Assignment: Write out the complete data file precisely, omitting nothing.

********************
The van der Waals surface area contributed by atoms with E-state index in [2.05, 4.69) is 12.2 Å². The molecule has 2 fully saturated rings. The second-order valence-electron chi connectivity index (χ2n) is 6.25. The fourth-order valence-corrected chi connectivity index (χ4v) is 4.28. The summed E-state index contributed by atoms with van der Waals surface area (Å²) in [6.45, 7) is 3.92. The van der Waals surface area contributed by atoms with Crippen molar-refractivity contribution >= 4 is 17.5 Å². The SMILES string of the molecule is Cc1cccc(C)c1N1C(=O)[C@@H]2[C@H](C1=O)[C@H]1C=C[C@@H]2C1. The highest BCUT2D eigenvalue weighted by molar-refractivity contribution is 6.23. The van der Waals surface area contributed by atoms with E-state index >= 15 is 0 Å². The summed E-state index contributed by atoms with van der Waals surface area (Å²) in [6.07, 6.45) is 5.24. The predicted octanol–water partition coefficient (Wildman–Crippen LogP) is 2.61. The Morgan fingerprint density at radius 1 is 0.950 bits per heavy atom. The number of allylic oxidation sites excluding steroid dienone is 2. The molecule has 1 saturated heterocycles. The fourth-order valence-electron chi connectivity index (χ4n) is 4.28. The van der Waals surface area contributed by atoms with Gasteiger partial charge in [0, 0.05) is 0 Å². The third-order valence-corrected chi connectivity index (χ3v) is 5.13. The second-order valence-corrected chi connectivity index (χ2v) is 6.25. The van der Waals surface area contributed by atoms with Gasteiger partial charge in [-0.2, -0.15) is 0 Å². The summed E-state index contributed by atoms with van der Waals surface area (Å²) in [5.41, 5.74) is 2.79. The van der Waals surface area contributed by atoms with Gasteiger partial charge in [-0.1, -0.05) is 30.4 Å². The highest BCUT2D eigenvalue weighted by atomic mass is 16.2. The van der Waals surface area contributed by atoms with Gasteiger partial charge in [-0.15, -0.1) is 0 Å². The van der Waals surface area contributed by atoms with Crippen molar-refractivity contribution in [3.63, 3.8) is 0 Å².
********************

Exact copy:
The van der Waals surface area contributed by atoms with E-state index in [2.05, 4.69) is 12.2 Å². The molecule has 2 fully saturated rings. The second-order valence-electron chi connectivity index (χ2n) is 6.25. The fourth-order valence-corrected chi connectivity index (χ4v) is 4.28. The summed E-state index contributed by atoms with van der Waals surface area (Å²) in [6.45, 7) is 3.92. The van der Waals surface area contributed by atoms with Crippen molar-refractivity contribution >= 4 is 17.5 Å². The SMILES string of the molecule is Cc1cccc(C)c1N1C(=O)[C@@H]2[C@H](C1=O)[C@H]1C=C[C@@H]2C1. The highest BCUT2D eigenvalue weighted by molar-refractivity contribution is 6.23. The van der Waals surface area contributed by atoms with E-state index >= 15 is 0 Å². The summed E-state index contributed by atoms with van der Waals surface area (Å²) in [6.07, 6.45) is 5.24. The predicted octanol–water partition coefficient (Wildman–Crippen LogP) is 2.61. The Morgan fingerprint density at radius 1 is 0.950 bits per heavy atom. The number of allylic oxidation sites excluding steroid dienone is 2. The molecule has 1 saturated heterocycles. The fourth-order valence-electron chi connectivity index (χ4n) is 4.28. The van der Waals surface area contributed by atoms with Gasteiger partial charge in [0, 0.05) is 0 Å². The third-order valence-corrected chi connectivity index (χ3v) is 5.13. The second-order valence-corrected chi connectivity index (χ2v) is 6.25. The van der Waals surface area contributed by atoms with Gasteiger partial charge in [-0.2, -0.15) is 0 Å². The summed E-state index contributed by atoms with van der Waals surface area (Å²) in [5.41, 5.74) is 2.79. The van der Waals surface area contributed by atoms with Gasteiger partial charge in [-0.1, -0.05) is 30.4 Å². The highest BCUT2D eigenvalue weighted by atomic mass is 16.2. The van der Waals surface area contributed by atoms with Gasteiger partial charge in [-0.15, -0.1) is 0 Å². The van der Waals surface area contributed by atoms with Crippen molar-refractivity contribution in [3.63, 3.8) is 0 Å².